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Out & About: Give thanks for One Longfellow Square

Lifestyle

Out & About: Give thanks for One Longfellow Square

It’s the season to give thanks for our many blessings. For music lovers in southern Maine, Portland’s One Longfellow Square is one of the most prominent of those many blessings. A few months ago the nonprofit arts venue was on the verge of folding due to financial pressures, but OLS recently completed a successful fundraising drive that puts it back in the black.

Two shows at OLS this weekend deserve special mention, and the first happens on “Black Friday.” Singer-songwriter Tom Chapin will return for his umpteenth visit, then on Saturday, an all-star string band holds forth.

Thanksgiving weekend also means the beginning of the Christmas season on the arts and entertainment calendar. One of the biggest annual happenings is Maine State Ballet’s large-scale production of “The Nutcracker,” which opens a two-weekend run on Saturday in Portland.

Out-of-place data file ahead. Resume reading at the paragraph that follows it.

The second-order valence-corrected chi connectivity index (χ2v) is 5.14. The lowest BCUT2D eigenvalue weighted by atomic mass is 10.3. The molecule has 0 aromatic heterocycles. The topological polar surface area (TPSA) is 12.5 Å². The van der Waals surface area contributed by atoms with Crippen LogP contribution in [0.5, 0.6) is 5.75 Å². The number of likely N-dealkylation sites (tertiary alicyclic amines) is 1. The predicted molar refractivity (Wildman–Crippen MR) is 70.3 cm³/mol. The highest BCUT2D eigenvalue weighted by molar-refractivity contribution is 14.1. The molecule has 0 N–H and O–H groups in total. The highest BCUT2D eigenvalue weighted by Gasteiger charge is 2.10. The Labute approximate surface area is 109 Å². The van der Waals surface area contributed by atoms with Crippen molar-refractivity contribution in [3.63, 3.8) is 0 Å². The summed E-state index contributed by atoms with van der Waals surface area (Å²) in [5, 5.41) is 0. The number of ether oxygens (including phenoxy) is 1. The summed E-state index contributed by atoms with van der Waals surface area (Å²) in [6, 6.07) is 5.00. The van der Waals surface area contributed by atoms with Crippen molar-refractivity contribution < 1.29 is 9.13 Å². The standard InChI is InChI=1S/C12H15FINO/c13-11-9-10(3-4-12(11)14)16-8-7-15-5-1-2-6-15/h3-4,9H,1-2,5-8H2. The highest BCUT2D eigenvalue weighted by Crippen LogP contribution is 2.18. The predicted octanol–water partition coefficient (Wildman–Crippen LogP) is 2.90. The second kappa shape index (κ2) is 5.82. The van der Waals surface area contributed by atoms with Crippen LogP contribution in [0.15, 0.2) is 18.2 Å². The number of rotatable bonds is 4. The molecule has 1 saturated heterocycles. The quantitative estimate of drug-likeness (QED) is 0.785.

Another wonderful event is “Joyous Sounds for a Festive Season,” a yearly concert in Portland produced by the University of Southern Maine School of Music.

Tom Chapin

Readers of this column have no doubt noticed that many of the events featured take place at One Longfellow Square. The reason is simple. The Portland music room – re-incorporated as a 501 (c)(3) nonprofit arts presenter about two years ago – is simply the best small concert venue in southern Maine, combining superb programming and a comfy intimate setting.

“It’s like having a house concert every night of the year,” OLS board member Joyce Schmitt said.

OLS ticket sales seldom cover the organization’s full costs. This past summer, accumulating deficits threatened to close the doors forever.